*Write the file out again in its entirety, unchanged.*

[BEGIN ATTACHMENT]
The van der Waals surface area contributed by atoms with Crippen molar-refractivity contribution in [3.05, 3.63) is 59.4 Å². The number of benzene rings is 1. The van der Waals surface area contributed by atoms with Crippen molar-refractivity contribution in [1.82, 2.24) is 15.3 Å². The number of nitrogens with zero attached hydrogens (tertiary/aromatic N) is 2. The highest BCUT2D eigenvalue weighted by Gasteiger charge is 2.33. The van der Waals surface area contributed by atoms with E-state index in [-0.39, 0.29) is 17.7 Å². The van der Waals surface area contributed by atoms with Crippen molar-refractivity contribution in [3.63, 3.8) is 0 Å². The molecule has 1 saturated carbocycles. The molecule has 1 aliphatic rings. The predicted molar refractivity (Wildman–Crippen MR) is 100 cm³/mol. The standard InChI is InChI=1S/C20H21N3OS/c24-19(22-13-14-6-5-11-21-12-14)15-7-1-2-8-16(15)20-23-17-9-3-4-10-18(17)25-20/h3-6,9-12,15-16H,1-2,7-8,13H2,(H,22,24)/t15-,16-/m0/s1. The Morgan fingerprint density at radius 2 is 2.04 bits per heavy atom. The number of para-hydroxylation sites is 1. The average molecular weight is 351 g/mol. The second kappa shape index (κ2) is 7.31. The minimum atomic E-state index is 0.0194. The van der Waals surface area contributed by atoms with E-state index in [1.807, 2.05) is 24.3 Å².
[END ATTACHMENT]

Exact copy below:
The van der Waals surface area contributed by atoms with Crippen molar-refractivity contribution in [3.05, 3.63) is 59.4 Å². The number of benzene rings is 1. The van der Waals surface area contributed by atoms with Crippen molar-refractivity contribution in [1.82, 2.24) is 15.3 Å². The number of nitrogens with zero attached hydrogens (tertiary/aromatic N) is 2. The highest BCUT2D eigenvalue weighted by Gasteiger charge is 2.33. The van der Waals surface area contributed by atoms with E-state index in [-0.39, 0.29) is 17.7 Å². The van der Waals surface area contributed by atoms with Crippen molar-refractivity contribution in [3.63, 3.8) is 0 Å². The molecule has 1 saturated carbocycles. The molecule has 1 aliphatic rings. The predicted molar refractivity (Wildman–Crippen MR) is 100 cm³/mol. The standard InChI is InChI=1S/C20H21N3OS/c24-19(22-13-14-6-5-11-21-12-14)15-7-1-2-8-16(15)20-23-17-9-3-4-10-18(17)25-20/h3-6,9-12,15-16H,1-2,7-8,13H2,(H,22,24)/t15-,16-/m0/s1. The Morgan fingerprint density at radius 2 is 2.04 bits per heavy atom. The number of para-hydroxylation sites is 1. The average molecular weight is 351 g/mol. The second kappa shape index (κ2) is 7.31. The minimum atomic E-state index is 0.0194. The van der Waals surface area contributed by atoms with E-state index in [1.807, 2.05) is 24.3 Å².